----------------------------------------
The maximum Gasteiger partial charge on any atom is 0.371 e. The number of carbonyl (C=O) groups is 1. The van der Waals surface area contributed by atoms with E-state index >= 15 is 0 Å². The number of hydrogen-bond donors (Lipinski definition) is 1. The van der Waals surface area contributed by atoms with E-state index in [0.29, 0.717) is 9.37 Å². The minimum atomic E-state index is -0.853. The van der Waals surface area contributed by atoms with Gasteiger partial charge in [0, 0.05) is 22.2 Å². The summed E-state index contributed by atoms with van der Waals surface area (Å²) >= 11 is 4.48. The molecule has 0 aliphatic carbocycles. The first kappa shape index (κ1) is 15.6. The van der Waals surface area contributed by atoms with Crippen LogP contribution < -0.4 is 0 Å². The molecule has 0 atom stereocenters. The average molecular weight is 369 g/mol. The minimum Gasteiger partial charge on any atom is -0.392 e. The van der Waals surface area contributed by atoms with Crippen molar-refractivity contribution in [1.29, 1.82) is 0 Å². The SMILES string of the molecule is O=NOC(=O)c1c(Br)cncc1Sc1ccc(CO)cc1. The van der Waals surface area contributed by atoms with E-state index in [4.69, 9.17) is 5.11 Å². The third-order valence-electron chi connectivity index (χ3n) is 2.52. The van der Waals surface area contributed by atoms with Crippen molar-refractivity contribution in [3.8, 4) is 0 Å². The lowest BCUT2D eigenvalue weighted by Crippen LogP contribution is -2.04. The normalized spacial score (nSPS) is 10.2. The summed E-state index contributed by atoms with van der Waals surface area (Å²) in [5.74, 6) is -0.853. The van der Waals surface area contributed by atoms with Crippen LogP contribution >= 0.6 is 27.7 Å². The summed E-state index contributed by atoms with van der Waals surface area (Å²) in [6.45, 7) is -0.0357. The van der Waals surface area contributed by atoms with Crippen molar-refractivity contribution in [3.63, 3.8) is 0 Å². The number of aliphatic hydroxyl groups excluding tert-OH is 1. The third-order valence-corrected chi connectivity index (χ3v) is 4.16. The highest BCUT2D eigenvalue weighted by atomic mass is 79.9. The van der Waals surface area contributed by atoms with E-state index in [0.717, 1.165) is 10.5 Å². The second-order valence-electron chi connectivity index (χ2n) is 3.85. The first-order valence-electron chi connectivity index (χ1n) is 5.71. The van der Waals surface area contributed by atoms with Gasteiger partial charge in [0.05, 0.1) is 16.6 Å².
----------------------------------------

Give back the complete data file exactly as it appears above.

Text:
The maximum Gasteiger partial charge on any atom is 0.371 e. The number of carbonyl (C=O) groups is 1. The van der Waals surface area contributed by atoms with E-state index >= 15 is 0 Å². The number of hydrogen-bond donors (Lipinski definition) is 1. The van der Waals surface area contributed by atoms with E-state index in [0.29, 0.717) is 9.37 Å². The minimum atomic E-state index is -0.853. The van der Waals surface area contributed by atoms with Gasteiger partial charge in [0, 0.05) is 22.2 Å². The summed E-state index contributed by atoms with van der Waals surface area (Å²) >= 11 is 4.48. The molecule has 0 aliphatic carbocycles. The first kappa shape index (κ1) is 15.6. The van der Waals surface area contributed by atoms with Crippen LogP contribution < -0.4 is 0 Å². The molecule has 0 atom stereocenters. The average molecular weight is 369 g/mol. The minimum Gasteiger partial charge on any atom is -0.392 e. The van der Waals surface area contributed by atoms with Crippen molar-refractivity contribution in [1.29, 1.82) is 0 Å². The SMILES string of the molecule is O=NOC(=O)c1c(Br)cncc1Sc1ccc(CO)cc1. The van der Waals surface area contributed by atoms with E-state index in [4.69, 9.17) is 5.11 Å². The third-order valence-electron chi connectivity index (χ3n) is 2.52. The van der Waals surface area contributed by atoms with Crippen molar-refractivity contribution in [3.8, 4) is 0 Å². The lowest BCUT2D eigenvalue weighted by Crippen LogP contribution is -2.04. The normalized spacial score (nSPS) is 10.2. The summed E-state index contributed by atoms with van der Waals surface area (Å²) in [5.74, 6) is -0.853. The van der Waals surface area contributed by atoms with Crippen LogP contribution >= 0.6 is 27.7 Å². The summed E-state index contributed by atoms with van der Waals surface area (Å²) in [6.45, 7) is -0.0357. The van der Waals surface area contributed by atoms with Crippen molar-refractivity contribution in [3.63, 3.8) is 0 Å². The number of aliphatic hydroxyl groups excluding tert-OH is 1. The third-order valence-corrected chi connectivity index (χ3v) is 4.16. The highest BCUT2D eigenvalue weighted by atomic mass is 79.9. The van der Waals surface area contributed by atoms with E-state index in [0.717, 1.165) is 10.5 Å². The second-order valence-electron chi connectivity index (χ2n) is 3.85. The first-order valence-electron chi connectivity index (χ1n) is 5.71. The van der Waals surface area contributed by atoms with Gasteiger partial charge in [0.05, 0.1) is 16.6 Å².